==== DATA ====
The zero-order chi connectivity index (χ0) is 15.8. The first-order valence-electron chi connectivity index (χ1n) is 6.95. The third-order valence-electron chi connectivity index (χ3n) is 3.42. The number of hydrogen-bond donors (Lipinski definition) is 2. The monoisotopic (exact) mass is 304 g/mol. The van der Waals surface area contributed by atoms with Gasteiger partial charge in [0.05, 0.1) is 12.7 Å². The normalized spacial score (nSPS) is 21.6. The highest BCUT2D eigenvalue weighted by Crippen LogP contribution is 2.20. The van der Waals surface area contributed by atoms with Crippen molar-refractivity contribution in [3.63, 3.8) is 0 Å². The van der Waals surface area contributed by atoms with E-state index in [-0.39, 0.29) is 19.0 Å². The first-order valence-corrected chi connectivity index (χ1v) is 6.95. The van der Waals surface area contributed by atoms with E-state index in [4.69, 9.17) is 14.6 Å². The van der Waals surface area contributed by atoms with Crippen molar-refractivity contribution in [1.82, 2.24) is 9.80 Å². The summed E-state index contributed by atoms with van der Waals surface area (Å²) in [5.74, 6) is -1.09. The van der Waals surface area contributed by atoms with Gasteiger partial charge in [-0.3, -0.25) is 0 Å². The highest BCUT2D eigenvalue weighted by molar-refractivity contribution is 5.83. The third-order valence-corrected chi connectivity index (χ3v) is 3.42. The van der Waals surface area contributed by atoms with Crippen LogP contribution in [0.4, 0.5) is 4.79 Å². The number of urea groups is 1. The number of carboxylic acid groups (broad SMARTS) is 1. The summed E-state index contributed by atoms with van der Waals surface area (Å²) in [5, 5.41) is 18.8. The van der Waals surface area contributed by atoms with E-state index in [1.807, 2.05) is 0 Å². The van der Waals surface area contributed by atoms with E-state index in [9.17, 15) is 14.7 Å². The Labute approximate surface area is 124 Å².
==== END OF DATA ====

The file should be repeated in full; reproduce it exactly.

The zero-order chi connectivity index (χ0) is 15.8. The first-order valence-electron chi connectivity index (χ1n) is 6.95. The third-order valence-electron chi connectivity index (χ3n) is 3.42. The number of hydrogen-bond donors (Lipinski definition) is 2. The monoisotopic (exact) mass is 304 g/mol. The van der Waals surface area contributed by atoms with Gasteiger partial charge in [0.05, 0.1) is 12.7 Å². The normalized spacial score (nSPS) is 21.6. The highest BCUT2D eigenvalue weighted by Crippen LogP contribution is 2.20. The van der Waals surface area contributed by atoms with Crippen molar-refractivity contribution in [3.63, 3.8) is 0 Å². The van der Waals surface area contributed by atoms with E-state index in [-0.39, 0.29) is 19.0 Å². The first-order valence-corrected chi connectivity index (χ1v) is 6.95. The van der Waals surface area contributed by atoms with E-state index in [4.69, 9.17) is 14.6 Å². The van der Waals surface area contributed by atoms with Crippen molar-refractivity contribution in [1.82, 2.24) is 9.80 Å². The summed E-state index contributed by atoms with van der Waals surface area (Å²) in [5.74, 6) is -1.09. The van der Waals surface area contributed by atoms with Gasteiger partial charge in [-0.3, -0.25) is 0 Å². The highest BCUT2D eigenvalue weighted by molar-refractivity contribution is 5.83. The third-order valence-corrected chi connectivity index (χ3v) is 3.42. The van der Waals surface area contributed by atoms with Crippen LogP contribution in [0.4, 0.5) is 4.79 Å². The number of urea groups is 1. The number of carboxylic acid groups (broad SMARTS) is 1. The summed E-state index contributed by atoms with van der Waals surface area (Å²) in [5, 5.41) is 18.8. The van der Waals surface area contributed by atoms with E-state index in [1.807, 2.05) is 0 Å². The van der Waals surface area contributed by atoms with E-state index in [9.17, 15) is 14.7 Å². The Labute approximate surface area is 124 Å².